Survey Results — Social Media Use in Archives and Special Collections

Survey Results — Social Media Use in Archives and Special Collections

I was just sent a link to this fascinating survey, Social Media Use in Archives and Special Collections: The survey was conducted by Rebecca Hopman and her results are posted under a Creative Commons license so I can discuss them here. Rebecca received 185 responses during the 2 weeks the survey was open. She created the survey to “to find out what kinds of archives and special collections use social media, as well as how and why they use these platforms.”

Rebecca states right in the introduction that, “From the results, it is clear most archivists and special collections librarians are still trying to figure out whether social media works for their repository, and how best to use it.”

Some highlights:

116 (63%) of respondents use social media but that leaves 69 (37%) that do not. That seems like a huge number that don’t. (On the positive side this creates some potential jobs for future librarians/interns!)

Of the institutions surveyed the overwhelming majority were academic (61%), then there’s a huge jump down to 17% that were non-profit. This is ahead of the public libraries that responded, at 11% (20 institutions), which I found surprising. I wonder how accurately this reflects the larger picture outside of the survey. Public libraries seem to be the most proactively using social media in my mind but perhaps that is skewed to my own bias J

Other interesting facts and figures show that the majority of all institutions only have 0-2 staff members. Some of the longer comments also reflect that the low levels of staffing impact social media plans/implementation and basic maintenance. The top two reasons for not using social media were lack of time and lack of staff, which go hand in hand. One commenter said, “Time spent versus attention received is out of balance,” and another said, “I’m not given enough time to really develop a strategy and use social media to the fullest. It’s not a priority for my bosses.” These two comments seem typical and lend insight into why social media uptake is relatively slow in some institutions.

On the positive side, 35% (41 institutions) reported that their social media usage was a success and 49% (57) said it was too early to tell. Perhaps if the latter group turns into a positive then that would be a large number finding success! Would make an interesting future survey!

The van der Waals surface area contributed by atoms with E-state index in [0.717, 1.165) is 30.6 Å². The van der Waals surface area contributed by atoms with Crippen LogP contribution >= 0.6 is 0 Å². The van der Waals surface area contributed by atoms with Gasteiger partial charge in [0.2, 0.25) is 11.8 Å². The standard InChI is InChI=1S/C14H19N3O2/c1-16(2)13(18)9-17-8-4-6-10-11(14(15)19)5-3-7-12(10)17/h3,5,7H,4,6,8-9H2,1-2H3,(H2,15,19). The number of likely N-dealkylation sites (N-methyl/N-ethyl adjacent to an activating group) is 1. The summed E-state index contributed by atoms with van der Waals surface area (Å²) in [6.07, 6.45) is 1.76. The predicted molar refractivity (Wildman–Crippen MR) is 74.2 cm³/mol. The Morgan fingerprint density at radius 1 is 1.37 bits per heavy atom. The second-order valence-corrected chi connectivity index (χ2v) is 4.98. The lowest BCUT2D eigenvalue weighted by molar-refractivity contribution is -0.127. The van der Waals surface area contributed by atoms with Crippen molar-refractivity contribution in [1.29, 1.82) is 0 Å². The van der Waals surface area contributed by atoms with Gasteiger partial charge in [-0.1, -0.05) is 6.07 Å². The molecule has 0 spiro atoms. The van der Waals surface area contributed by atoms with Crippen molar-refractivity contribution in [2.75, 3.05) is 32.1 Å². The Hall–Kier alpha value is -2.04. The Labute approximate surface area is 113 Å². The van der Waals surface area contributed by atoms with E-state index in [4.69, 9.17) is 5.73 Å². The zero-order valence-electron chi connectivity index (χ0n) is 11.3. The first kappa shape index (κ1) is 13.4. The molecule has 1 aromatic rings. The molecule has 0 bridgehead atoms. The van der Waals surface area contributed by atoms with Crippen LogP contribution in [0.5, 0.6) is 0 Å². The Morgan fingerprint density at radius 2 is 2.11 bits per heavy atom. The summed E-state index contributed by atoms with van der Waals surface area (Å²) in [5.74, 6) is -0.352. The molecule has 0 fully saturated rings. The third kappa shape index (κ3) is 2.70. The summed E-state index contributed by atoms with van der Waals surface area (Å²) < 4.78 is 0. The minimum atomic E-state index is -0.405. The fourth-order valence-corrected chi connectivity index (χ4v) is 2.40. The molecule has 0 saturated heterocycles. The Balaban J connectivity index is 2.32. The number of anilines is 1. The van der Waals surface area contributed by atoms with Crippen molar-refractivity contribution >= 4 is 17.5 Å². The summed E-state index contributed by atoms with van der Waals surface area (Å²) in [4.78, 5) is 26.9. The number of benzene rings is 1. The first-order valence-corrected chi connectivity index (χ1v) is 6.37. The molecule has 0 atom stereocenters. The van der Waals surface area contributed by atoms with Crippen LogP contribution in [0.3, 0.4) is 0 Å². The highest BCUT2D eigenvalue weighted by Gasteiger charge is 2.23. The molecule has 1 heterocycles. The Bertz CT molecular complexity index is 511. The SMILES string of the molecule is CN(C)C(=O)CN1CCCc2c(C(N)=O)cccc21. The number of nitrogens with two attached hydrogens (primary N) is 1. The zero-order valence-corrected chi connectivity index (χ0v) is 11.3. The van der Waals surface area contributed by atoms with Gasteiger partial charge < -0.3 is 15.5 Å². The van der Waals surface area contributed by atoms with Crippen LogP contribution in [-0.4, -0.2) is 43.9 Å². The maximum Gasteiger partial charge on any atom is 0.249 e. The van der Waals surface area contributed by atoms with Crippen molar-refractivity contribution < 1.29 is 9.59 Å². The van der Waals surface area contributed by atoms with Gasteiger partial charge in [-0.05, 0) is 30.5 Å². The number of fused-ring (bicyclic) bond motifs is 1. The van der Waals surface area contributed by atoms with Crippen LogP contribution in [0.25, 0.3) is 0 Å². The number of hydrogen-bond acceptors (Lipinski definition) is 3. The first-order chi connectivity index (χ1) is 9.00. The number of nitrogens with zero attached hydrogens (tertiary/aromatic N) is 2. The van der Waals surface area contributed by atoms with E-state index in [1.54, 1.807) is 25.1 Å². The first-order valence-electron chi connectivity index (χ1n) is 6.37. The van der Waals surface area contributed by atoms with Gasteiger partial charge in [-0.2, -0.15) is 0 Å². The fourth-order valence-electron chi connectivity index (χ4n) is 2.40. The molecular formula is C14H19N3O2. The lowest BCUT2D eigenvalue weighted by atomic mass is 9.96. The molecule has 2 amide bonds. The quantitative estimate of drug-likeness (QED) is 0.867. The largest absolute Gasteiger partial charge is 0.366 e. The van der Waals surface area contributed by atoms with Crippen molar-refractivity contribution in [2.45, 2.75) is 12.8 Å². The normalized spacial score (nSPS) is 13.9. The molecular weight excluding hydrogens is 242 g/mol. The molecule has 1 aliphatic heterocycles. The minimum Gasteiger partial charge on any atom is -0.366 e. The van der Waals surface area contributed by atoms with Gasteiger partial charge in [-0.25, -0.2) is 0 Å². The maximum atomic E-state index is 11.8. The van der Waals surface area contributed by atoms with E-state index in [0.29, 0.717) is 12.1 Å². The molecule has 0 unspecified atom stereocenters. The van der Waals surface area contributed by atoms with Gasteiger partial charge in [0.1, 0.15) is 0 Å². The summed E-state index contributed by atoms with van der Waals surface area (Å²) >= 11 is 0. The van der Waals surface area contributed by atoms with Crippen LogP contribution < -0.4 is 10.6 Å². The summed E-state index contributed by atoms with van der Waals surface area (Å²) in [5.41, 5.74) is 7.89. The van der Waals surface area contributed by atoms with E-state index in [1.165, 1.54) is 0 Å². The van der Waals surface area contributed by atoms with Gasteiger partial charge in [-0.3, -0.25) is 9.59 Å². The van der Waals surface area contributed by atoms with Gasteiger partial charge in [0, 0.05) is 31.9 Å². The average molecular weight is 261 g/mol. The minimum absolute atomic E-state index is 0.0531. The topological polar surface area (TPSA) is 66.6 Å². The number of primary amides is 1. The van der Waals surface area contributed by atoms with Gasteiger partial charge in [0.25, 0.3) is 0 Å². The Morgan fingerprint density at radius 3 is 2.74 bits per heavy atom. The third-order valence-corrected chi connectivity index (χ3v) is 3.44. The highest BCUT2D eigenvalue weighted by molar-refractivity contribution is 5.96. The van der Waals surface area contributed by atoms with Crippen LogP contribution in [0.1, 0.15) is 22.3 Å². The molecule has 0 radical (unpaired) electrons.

Of the successes, commentators said that social media was helping to get their archive known, was promoting discussion, was fostering growth and interaction with community members, generating a higher number of web site visits, and promoting better search results/findability in search engines. Some institutions reported receiving increased donations because of social media.

So it seems that when social media is done well, actively and thoughtfully there can be meaningful results. But from some of the comments it seems that many organizations are still a bit hesitant to delve into social media, or, once they’ve set something up lack the time and staff to maintain it in a meaningful way. I found this survey very revealing and also in the light of our social media plan, it shows that solid implementation and ongoing activity are really key to successful campaigns!


5 thoughts on “Survey Results — Social Media Use in Archives and Special Collections

  1. mcnabbarchives

    Great post! I remember when Ms. Hopman was doing this survey and I couldn’t participate but was interested to see the results. It’s heartening that so many institutions believe their social media use is successful. I really think archives need the social media visibility the most out of LAM organizations, since most of the public doesn’t even know what an archives is, let alone whether there is one in their area or why they would want to visit.

    I suspect these results will be very helpful for some of us who are creating social media plans for archives- particularly the examples of successful campaigns, as well as how they are assessing success.

    BTW, I had a hearty chuckle when I saw that 59% of the repositories do not archive their social media output!

  2. cybrariansam

    Thank you for sharing the survey results and social media guides. Those seem particularly useful to look over as we form our social media plans.

    It’s no surprise to me that the investment in social media pays off meaningfully for institutions by increasing their website visitors and donations.

    The number of institutions you cited as not leveraging these benefits for themselves is promising as you said, due to some potential for future jobs.

    1. Deborah Cooper Post author

      Yes, I really got the impression that the negative responses were in institutions where social media was kind of forced on unwilling employees. I’m sure a common scenario is “we must do this, make it happen” but staff are already overwhelmed with work and see it as one more thing to do. I think some kind of presentation about “why” the institution wants to use social media would probably be helpful!


  3. Lori

    The survey does show potential for the archives world; as funds dry up everywhere, they are as at much risk of funding cuts (many have already experienced staff reductions) so I would think they would want to be as active in advocating as public libraries. Too little time…and agreeing with Barnaby, it is truly ironic that they don’t archive their social media.

    Reminds me: Did anyone participate in Anil Chawla’s Spring 2013 SLIS Colloquia lecture: The Next Major Challenge in Records Management is Already Here: Social Media (MARA guest lecture)?

  4. Christy Confetti Higgins

    Very interesting results – thank you for sharing and bringing this part of the information world into our discussions!


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